Only a small fraction of older adults in the early stages of Alzheimer's disease (AD) meet eligibility criteria to receive treatment with newly approved anti-amyloid drugs, largely due to the presence of medical conditions or neuroimaging findings, new research shows.
Applying the clinical trial criteria, only about 8%-17% of amyloid-positive individuals with early AD would be eligible for lecanemab (Leqembi) and even fewer, 5%-9%, would be eligible for aducanumab (Aduhelm), the researchers found.
This study highlights the "limited suitability" of most adults with mild cognitive impairment (MCI) or mild dementia with elevated brain amyloid for treatment with these anti–beta amyloid monoclonal antibodies, write Maria Vassilaki, MD, PhD, and colleagues with Mayo Clinic, Rochester, Minnesota.
The study was published online August 16 in Neurology.
The authors of an accompanying editorial write that this study "provides an important estimate of treatment eligibility for amyloid-lowering monoclonal antibodies for early AD to help health systems make realistic plans for providing these treatments."
More Real-World Data Needed
Vassilaki and colleagues applied eligibility criteria for lecanemab and aducanumab to 237 older adults with MCI or mild dementia and increased brain amyloid burden from the Mayo Clinic Study of Aging (MCSA). Their mean age was 80.9 years, 55% were men, and most were White.
After applying lecanemab's inclusion criteria, less than half of the study population was eligible to receive treatment (112 of 237, or 47%).
A total of 21 people were excluded due to a body mass index < 17 or ≥ 35; 48 due to a Clinical Dementia Rating (CDR) global score other than 0.5 or 1.0; 46 because they did not meet WMS-R Logical Memory II scores for age; eight due to a Mini Mental State Examination (MMSE) score outside the bounds of 22-30; and two due to a CDR memory score < 0.5.
Applying lecanemab's exclusion criteria further narrowed the number of eligible participants from 112 to 19 (8% of 237).
Notable exclusions included cardiopulmonary contraindications, central nervous system–related exclusions such as brain cancer, Parkinson's disease, epilepsy or brain injury, imaging findings, and history of cancer.
The results were similar for aducanumab, with 104 of the 237 participants (44%) meeting the trial's inclusion criteria. Applying aducanumab's exclusion criteria further reduced the number of eligible participants to 12 (5% of 237).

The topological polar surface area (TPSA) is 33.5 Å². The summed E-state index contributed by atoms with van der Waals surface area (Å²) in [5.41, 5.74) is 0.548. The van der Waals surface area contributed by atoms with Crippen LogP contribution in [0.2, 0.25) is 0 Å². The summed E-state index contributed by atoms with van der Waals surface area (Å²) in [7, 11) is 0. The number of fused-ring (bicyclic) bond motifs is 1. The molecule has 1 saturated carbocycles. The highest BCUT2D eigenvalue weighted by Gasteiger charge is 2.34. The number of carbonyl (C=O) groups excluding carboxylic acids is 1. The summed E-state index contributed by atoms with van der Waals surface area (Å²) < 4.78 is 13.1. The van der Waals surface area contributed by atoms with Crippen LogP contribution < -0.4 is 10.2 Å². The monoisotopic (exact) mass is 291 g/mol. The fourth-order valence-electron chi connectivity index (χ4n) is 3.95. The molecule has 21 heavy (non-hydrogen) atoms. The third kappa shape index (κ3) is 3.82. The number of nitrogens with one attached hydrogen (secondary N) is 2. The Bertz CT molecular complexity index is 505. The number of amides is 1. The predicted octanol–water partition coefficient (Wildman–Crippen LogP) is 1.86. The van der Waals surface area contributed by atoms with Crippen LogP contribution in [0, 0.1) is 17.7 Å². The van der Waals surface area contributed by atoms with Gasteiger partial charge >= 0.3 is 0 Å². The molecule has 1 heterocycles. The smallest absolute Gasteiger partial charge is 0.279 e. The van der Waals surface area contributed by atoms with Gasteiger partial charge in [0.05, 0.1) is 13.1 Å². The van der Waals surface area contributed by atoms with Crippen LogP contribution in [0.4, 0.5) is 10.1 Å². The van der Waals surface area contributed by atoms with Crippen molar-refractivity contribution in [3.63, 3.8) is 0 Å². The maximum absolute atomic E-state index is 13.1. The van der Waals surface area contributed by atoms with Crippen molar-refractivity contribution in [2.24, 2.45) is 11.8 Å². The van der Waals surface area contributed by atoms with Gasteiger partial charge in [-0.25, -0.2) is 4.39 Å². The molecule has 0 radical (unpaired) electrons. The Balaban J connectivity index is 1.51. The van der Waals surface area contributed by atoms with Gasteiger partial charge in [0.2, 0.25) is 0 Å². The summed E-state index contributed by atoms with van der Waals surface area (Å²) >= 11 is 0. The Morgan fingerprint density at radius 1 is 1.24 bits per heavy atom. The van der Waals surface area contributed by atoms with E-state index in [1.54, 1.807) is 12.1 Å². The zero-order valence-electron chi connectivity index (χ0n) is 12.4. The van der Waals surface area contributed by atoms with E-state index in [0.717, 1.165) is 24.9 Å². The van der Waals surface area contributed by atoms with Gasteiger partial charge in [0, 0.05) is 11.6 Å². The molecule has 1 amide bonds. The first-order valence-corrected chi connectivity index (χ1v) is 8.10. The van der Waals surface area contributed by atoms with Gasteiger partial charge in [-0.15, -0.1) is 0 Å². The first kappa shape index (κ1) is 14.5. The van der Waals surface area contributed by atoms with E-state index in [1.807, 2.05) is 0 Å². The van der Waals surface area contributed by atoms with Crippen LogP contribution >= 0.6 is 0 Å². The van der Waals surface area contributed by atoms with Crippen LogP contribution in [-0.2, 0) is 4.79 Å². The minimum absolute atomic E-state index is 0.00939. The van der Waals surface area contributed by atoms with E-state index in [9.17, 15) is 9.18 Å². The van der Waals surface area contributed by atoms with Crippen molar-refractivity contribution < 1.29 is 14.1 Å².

A sensitivity analysis including participants with MCI, without CDR global, MMSE, or WMS-R Logical Memory II score restrictions, resulted in a somewhat higher percentage of eligible participants (17.4% for lecanemab and 8.9% for aducanumab).
"Clinicians and health systems should be aware that by applying the clinical trial criteria, a smaller percentage might be eligible for these treatments than originally anticipated," Vassilaki told Medscape Medical News. To help clinicians, there are published recommendations for the appropriate use of these treatments, she noted.
Given that clinical trial participants are typically healthier than the general population, Vassilaki said that research is needed to examine the safety and efficacy of anti-amyloid therapies in larger, more diverse populations as well as in less healthy populations, before these therapies may be more widely available to people with AD.
"We can take advantage of the post-marketing surveillance of side effects, and also enrollment of patients receiving these treatments to registries could provide us with data useful for any necessary adjustment to drug use," Vassilaki told Medscape Medical News.
This study "brings the issue of eligibility for amyloid-lowering antibody treatment into sharp focus," Matthew Howe, MD, PhD, with Butler Hospital Memory & Aging Program, Providence, Rhode Island, and colleagues note in their editorial.
"The results underscore the importance of careful patient selection to help identify patients most likely to benefit from treatment and exclude those at risk for serious outcomes," they write.
They also write that appropriate use recommendations for lecanemab and aducanumab "will be revisited as more real-world data emerge, especially about safety."
For now, clinicians "must exercise clinical judgment in selecting patients for treatment with shared decision-making with patients and families," they add.
The study was supported by the National Institutes of Health, the National Institute on Aging, the Alexander Family Alzheimer's Disease Research Professorship of the Mayo Clinic, the Mayo Foundation for Medical Education and Research, the Liston Award, the GHR Foundation and the Schuler Foundation. Vassilaki has consulted for F. Hoffmann-La Roche and has equity ownership in Abbott Laboratories, Johnson & Johnson, Medtronic, Merck, and Amgen. Howe has no conflicts of interest.